Sheepshead Theatre

1722 Sheepshead Bay Road,
Brooklyn, NY 11235

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Sheepshead Theatre, at Sheepshead Bay, nr Coney Island, New York in 1929

Viewing: Photo | Street View

Built by the Century Theaters chain and opened in late-1929 or early-1930.

The theatre now houses a furniture store and a Bally’s health club.

Contributed by Doug Douglass

Recent comments (view all 21 comments)

Warren G. Harris
Warren G. Harris on July 1, 2008 at 11:55 am

Here’s an ultra-rare view of the Sheepshead Theatre’s auditorium. Enroute to Coney Island on the Belt Parkway, I always noticed the enormous roof and wondered what the interior looked like. Now I know: View link

Lisanne
Lisanne on July 2, 2008 at 1:19 am

Yep, that’s what it looked like even in the sixties.

Warren G. Harris
Warren G. Harris on July 2, 2008 at 10:43 am

The Sheepshead Theatre apparently opened in 1931, and not in the 1920s. A short real estate article in The New York Times of April 19, 1931, describes it as “the new Sheepshead Theatre,” and credits its opening with attracting more people to Sheepshead Bay’s main shopping district. The community and adjacent Manhattan Beach had surged in population in recent years due to many new apartment buildings as well as private homes, the NYT reported.

Lisanne
Lisanne on July 3, 2008 at 3:44 am

My guess is that it opened sometime in late 1930. In April of ‘31 the theater would still be considered new, but would have been around long enough so that a claim could be made about it’s positive effect on neighboring businesses. Also, consider that this is real estate news. The surge in population in Sheepshead Bay started in 22’ and probably peaked by 26'. Much of the building after that date was commercial. Streets filled with homes built in the 1890s became shopping avenues.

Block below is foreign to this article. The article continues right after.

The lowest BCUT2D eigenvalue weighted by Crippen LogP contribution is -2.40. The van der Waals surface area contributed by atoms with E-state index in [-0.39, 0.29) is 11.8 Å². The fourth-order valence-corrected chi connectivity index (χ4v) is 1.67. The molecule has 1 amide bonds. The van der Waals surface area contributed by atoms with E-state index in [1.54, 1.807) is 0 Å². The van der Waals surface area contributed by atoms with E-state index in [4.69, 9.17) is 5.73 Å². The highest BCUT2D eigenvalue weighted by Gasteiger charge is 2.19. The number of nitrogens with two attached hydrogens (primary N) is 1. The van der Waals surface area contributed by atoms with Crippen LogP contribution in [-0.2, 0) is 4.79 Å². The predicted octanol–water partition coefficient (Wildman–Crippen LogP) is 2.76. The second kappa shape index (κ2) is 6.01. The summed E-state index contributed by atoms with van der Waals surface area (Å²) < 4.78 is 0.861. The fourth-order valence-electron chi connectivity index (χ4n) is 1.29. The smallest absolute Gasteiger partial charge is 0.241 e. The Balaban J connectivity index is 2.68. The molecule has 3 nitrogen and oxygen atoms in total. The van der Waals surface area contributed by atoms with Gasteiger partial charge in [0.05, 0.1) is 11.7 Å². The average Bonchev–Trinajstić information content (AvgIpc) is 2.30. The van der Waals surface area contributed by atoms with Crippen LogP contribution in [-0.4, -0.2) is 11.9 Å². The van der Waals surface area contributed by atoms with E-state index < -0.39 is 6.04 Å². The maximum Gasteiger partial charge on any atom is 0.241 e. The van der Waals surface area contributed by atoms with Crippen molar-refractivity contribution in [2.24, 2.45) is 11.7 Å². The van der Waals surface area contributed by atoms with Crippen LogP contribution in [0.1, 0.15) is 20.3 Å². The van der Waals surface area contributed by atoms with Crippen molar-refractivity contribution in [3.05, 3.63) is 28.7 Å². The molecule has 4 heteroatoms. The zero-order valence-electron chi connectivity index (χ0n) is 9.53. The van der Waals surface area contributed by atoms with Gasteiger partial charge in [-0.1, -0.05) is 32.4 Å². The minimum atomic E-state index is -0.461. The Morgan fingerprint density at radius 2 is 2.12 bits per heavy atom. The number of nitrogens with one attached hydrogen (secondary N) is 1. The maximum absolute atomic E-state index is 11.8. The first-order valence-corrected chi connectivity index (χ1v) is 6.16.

Tinseltoes
Tinseltoes on December 23, 2009 at 12:07 pm

A recent view of the building can be seen about midway through this article about the area: View link

robboehm
robboehm on April 28, 2011 at 3:39 pm

I thought this was a Loew’s theatre at some point before it finished life as a Century. I remember when Loew’s had to divest itself of theatre properties the Sheepshead, Tuxedo and Oceana in Brooklyn and the Prospect and the Plaza reverted to Century. My assumption was all had been Loew’s. In the case of the Prospect, it was built by Century and leased to Loew’s, It would appear from a reference above that this might have also been the case with the Sheepshead.

Tinseltoes
Tinseltoes on April 28, 2011 at 4:14 pm

“RVB,” the Sheepshead was never operated by Loew’s. You might have it confused with two other Brooklyn theatres, the Avalon and Manor (later Vogue), which were briefly operated by Loew’s before Loew’s made a “swap” deal with Century for the Prospect in Flushing, Queens.

robboehm
robboehm on April 28, 2011 at 11:15 pm

Tinseltoes, I knew of the swap you mentioned. It just seemed more than coincidental that the Sheepshead came back into the Century circuit at the time some of the divested Loew’s did.

albangin
albangin on July 1, 2011 at 10:29 pm

The sheepshead was also the “Roller palace” in the late 70’s – 80"s, part of Brooklyn’s disco culture.

Joe Vogel
Joe Vogel on August 19, 2013 at 11:48 pm

Thomas R. Short was the architect of the Sheepshead Theatre, according to an article in the February 1, 1930, issue of Motion Picture News.

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